The outcome of these practices has been the simplistic confusion of measurement with conceptualisation and definition of poverty.

In Western countries, poverty measures are usually conceptually relative. People falling below 40 percent of the national income are often designated as poor. Poverty is seen as constituting a relative lack of access to things that make social interaction possible, the absence of certain thresholds of goods are seen as leading to social ‘shaming’.

This can include not having enough money to buy new shoes and clothes, to afford membership to social clubs or even to go away on holiday. A relative conceptualisation of poverty is built around notions of exclusion, and of course, as a nation becomes richer, the relative thresholds are higher.

In developing countries by contrast, the definition of poverty has been downgraded to a measure. There is no attempt to conceptualise what poverty and its inverse- well-being- are, relative to others in the same society. Instead, the measurement of poverty has replaced its definition.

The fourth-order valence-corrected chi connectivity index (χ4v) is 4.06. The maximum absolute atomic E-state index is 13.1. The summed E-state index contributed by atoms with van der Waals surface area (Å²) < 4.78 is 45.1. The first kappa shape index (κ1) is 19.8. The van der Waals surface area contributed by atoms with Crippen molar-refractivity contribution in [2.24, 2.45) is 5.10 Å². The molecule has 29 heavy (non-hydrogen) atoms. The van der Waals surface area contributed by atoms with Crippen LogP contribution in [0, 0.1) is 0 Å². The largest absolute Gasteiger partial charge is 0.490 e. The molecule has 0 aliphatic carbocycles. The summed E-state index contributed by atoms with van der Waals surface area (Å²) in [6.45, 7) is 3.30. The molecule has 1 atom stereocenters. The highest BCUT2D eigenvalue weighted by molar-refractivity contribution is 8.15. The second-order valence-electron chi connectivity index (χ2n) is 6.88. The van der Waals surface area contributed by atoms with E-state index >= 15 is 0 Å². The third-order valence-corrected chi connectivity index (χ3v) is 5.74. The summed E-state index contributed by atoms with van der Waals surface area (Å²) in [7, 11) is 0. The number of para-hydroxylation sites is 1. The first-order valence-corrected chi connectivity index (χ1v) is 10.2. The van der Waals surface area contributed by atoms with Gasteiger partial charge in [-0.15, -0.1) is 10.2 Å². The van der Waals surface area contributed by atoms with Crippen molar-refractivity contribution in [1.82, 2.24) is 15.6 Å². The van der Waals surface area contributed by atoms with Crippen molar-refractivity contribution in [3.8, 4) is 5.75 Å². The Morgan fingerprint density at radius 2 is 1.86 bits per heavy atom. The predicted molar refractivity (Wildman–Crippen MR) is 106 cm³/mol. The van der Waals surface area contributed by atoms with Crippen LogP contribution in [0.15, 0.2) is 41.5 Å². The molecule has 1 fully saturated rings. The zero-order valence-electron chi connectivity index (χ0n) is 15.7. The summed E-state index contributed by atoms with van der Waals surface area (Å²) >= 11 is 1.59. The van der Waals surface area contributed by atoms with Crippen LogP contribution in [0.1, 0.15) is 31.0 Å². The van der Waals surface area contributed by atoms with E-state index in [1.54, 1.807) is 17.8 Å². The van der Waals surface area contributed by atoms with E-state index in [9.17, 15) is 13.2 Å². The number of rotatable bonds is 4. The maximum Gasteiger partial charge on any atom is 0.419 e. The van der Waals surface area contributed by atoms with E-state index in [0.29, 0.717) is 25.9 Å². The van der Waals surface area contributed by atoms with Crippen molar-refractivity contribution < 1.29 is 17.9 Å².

The global measure of $1 per day that was first used about 20 years ago was an aggregation of the twelve or so lowest poverty lines used in developing countries. It had no indexing to a standard of well-being or living and so was never linked to the cost of meeting basic needs in any one specific country. And the definition of poverty itself became to mean living below that measure.

The absurdity of this collapsing of conceptualisation, definition and measurement lay in the logical extension that if you had access to $1,05 for instance, you must no longer be poor and thus your well-being was of no interest to anti-poverty programme designers.

In a country with the obscene extremes of inequality as South Africa, the action of defining what is a decent life is an inherently political one. To define such a thing is an immediate call to action on two fronts. On the one hand, those in power are expected to commit to ensuring that everyone has access, or the hope of access, to that standard of life. And the corollary is that defining a standard of decent living must call into question what appropriate measures should be adopted to redistribute from those whose standard of living far exceeds that measure, to equalise up for the rest.